The second thing you'll notice is singer Nedelle Torrisi's voice, which delivers melodies with intense warmth. Then you'll wonder: What kind of record is this? It sounds less like pop or rock than the soundtrack to a whimsical theatrical production. All that's missing are puppets and colorful scenery.
This minimalist musical-theater vibe is exactly what Torrisi, guitarist and singer Chris Cohen (formerly of Deerhoof) and percussionist Michael Carreira are going for.
"Chris and Nedelle, especially Nedelle, love musical theater," said Carreira. "(Nedelle) kind of grew up on it, and I think if she had to choose a career, her first love would have been to sing on Broadway."
The San Francisco Bay Area-based band is even named after a musical that Cohen's father wrote in the '50s.
"A lot of times in the car, even, we're listening to a lot of musical-theater stuff," continued Carreira. "I don't know if I'm a big fan of a lot of it, but it really influences both of them."
But unlike musical theater, Cryptacize's songs aren't over-the-top or overly exuberant--they're theatrical and dramatic in their use of understatement.
Cryptacize's songs flow like stories, with Torrisi's guitar and autoharp weaving into Cohen's guitar as Carreira's percussive accents ground the songs and glue them together. Empty spaces between notes abound; keys change; strange things occur. Sometimes, there's sadness--the end arpeggio on "No Coins" is flat-out tragic, and then there's Torrisi quietly singing, "Love for its own sake does not a marriage make," on "We'll Never Dream Again." And sometimes there's pure glee: "Bells are ringing, gates are swinging--sing along," Torrisi sweetly requests in "Cosmic Sing-a-Long."
But perhaps the thing that makes Cryptacize's music even more magical is Carreira's percussion. Most of the rhythm on Dig That Treasure comes from South American traditional percussive instruments like a güiro, which Carreira described as "a hollowed-out gourd that has ridges on it, so you scrape it, and it sounds a little bit like a washboard," or a qweeka, which is a Brazilian drum.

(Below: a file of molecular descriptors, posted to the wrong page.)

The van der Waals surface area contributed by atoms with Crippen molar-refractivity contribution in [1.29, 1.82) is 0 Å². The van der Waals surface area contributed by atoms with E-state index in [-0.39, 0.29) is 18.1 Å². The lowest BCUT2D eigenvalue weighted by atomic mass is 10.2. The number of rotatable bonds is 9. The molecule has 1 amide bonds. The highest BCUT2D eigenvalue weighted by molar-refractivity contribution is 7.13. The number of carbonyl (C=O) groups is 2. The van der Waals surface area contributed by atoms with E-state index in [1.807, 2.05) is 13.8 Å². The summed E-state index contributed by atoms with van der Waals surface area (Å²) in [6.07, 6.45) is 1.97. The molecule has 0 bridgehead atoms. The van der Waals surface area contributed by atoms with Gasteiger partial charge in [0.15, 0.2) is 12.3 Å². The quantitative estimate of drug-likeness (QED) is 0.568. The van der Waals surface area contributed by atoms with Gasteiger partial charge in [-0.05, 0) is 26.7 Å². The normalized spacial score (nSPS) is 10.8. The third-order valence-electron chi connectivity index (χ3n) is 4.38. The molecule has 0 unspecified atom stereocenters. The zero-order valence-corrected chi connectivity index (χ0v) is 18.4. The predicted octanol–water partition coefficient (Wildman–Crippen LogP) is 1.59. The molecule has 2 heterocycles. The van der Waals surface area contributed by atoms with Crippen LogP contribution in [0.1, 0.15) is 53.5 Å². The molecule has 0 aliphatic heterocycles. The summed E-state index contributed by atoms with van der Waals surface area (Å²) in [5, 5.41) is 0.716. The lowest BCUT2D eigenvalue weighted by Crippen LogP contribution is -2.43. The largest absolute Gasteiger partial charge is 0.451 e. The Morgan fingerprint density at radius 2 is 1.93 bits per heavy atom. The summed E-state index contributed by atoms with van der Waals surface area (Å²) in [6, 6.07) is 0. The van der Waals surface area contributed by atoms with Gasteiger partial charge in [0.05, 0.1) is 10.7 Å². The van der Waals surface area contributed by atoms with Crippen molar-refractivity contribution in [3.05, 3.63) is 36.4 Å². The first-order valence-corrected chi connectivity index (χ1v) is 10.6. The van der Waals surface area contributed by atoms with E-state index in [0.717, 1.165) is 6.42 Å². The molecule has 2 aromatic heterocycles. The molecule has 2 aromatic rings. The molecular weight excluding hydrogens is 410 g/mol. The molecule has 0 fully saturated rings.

When Carreira first heard that Cohen and Torrisi were writing songs together, he sent them a link to a YouTube video as a sort of audition tape.
"The only thing I was working on at the time really was a solo cowbell project, so I sent them a video of that," said Carreira.
Carreira's focused, creative approach to percussion gives Torrisi and Cohen's songs orchestral and jazzy dynamics.
"At first, especially for the first round of songs, it was a bit of a challenge, because the songs were really well underway before I got involved, so it became really interesting for me, because each song was like a problem that I had to figure out ... the songs didn't have that much rhythm," explained Carreira. "We wanted to retain what they had started, but maybe add more rhythmic components."
Even though it's the sparse and interesting textures that make Dig That Treasure exciting, Carreira said that for their new songs, the band is trying to get louder and faster.
"We're finding that playing in rock clubs, we definitely need a little more speed and volume," said Carreira. "For us, the impulse is to have more space than actually works, so in a way, we have to push ourselves to fill that space, because a lot of times, it just doesn't work in a lot of live situations, because they're loud, and people are drinking--it's not like musical theater where everyone is sitting in a seat and listening."
And so, Cryptacize are doing their part to revolutionize the world of musical theater, trying to find that happy medium between commanding the attention of rock fans with sparse instrumentation and beneath-the-surface theatricality.